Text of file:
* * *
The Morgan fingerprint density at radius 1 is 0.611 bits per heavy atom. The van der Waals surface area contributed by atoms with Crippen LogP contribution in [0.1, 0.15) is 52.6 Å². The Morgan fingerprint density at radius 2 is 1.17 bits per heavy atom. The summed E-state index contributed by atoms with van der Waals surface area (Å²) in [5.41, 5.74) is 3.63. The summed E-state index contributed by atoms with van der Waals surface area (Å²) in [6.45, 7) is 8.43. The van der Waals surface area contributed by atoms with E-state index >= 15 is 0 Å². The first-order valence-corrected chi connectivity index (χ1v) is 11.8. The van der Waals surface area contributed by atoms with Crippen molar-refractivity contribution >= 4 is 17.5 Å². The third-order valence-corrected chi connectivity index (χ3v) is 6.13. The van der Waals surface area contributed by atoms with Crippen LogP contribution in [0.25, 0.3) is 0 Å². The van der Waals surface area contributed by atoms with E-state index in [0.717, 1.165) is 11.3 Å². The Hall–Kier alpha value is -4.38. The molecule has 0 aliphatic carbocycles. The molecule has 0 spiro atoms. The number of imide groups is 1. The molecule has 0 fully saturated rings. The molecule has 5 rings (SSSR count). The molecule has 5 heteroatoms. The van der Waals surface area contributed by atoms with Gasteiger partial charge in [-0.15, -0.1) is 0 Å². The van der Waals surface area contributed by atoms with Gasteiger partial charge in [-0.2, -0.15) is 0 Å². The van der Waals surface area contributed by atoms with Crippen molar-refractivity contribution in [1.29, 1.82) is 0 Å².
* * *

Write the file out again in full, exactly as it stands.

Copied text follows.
The Morgan fingerprint density at radius 1 is 0.611 bits per heavy atom. The van der Waals surface area contributed by atoms with Crippen LogP contribution in [0.1, 0.15) is 52.6 Å². The Morgan fingerprint density at radius 2 is 1.17 bits per heavy atom. The summed E-state index contributed by atoms with van der Waals surface area (Å²) in [5.41, 5.74) is 3.63. The summed E-state index contributed by atoms with van der Waals surface area (Å²) in [6.45, 7) is 8.43. The van der Waals surface area contributed by atoms with E-state index >= 15 is 0 Å². The first-order valence-corrected chi connectivity index (χ1v) is 11.8. The van der Waals surface area contributed by atoms with Crippen molar-refractivity contribution >= 4 is 17.5 Å². The third-order valence-corrected chi connectivity index (χ3v) is 6.13. The van der Waals surface area contributed by atoms with Crippen LogP contribution in [0.25, 0.3) is 0 Å². The van der Waals surface area contributed by atoms with E-state index in [0.717, 1.165) is 11.3 Å². The Hall–Kier alpha value is -4.38. The molecule has 0 aliphatic carbocycles. The molecule has 0 spiro atoms. The number of imide groups is 1. The molecule has 0 fully saturated rings. The molecule has 5 rings (SSSR count). The molecule has 5 heteroatoms. The van der Waals surface area contributed by atoms with Gasteiger partial charge in [-0.15, -0.1) is 0 Å². The van der Waals surface area contributed by atoms with Gasteiger partial charge in [-0.2, -0.15) is 0 Å². The van der Waals surface area contributed by atoms with Crippen molar-refractivity contribution in [1.29, 1.82) is 0 Å².